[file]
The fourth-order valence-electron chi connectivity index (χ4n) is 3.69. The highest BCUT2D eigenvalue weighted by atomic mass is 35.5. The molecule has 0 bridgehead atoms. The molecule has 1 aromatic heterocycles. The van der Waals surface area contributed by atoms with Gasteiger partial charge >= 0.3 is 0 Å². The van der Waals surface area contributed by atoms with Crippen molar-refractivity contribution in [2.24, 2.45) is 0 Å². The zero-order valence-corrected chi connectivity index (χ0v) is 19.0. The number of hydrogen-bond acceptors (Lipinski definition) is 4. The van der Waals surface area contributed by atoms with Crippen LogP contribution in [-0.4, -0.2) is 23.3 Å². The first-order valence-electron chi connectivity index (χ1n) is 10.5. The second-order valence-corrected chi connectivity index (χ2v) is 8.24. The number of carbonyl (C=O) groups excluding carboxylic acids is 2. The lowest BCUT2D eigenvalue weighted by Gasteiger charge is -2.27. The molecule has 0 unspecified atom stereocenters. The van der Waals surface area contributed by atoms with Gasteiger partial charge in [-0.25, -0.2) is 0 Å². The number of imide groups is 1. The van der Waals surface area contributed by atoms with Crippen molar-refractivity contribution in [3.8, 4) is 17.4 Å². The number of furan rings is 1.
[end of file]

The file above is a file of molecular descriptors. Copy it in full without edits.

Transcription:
The fourth-order valence-electron chi connectivity index (χ4n) is 3.69. The highest BCUT2D eigenvalue weighted by atomic mass is 35.5. The molecule has 0 bridgehead atoms. The molecule has 1 aromatic heterocycles. The van der Waals surface area contributed by atoms with Gasteiger partial charge >= 0.3 is 0 Å². The van der Waals surface area contributed by atoms with Crippen molar-refractivity contribution in [2.24, 2.45) is 0 Å². The zero-order valence-corrected chi connectivity index (χ0v) is 19.0. The number of hydrogen-bond acceptors (Lipinski definition) is 4. The van der Waals surface area contributed by atoms with Crippen LogP contribution in [-0.4, -0.2) is 23.3 Å². The first-order valence-electron chi connectivity index (χ1n) is 10.5. The second-order valence-corrected chi connectivity index (χ2v) is 8.24. The number of carbonyl (C=O) groups excluding carboxylic acids is 2. The lowest BCUT2D eigenvalue weighted by Gasteiger charge is -2.27. The molecule has 0 unspecified atom stereocenters. The van der Waals surface area contributed by atoms with Gasteiger partial charge in [-0.25, -0.2) is 0 Å². The number of imide groups is 1. The van der Waals surface area contributed by atoms with Crippen molar-refractivity contribution in [3.8, 4) is 17.4 Å². The number of furan rings is 1.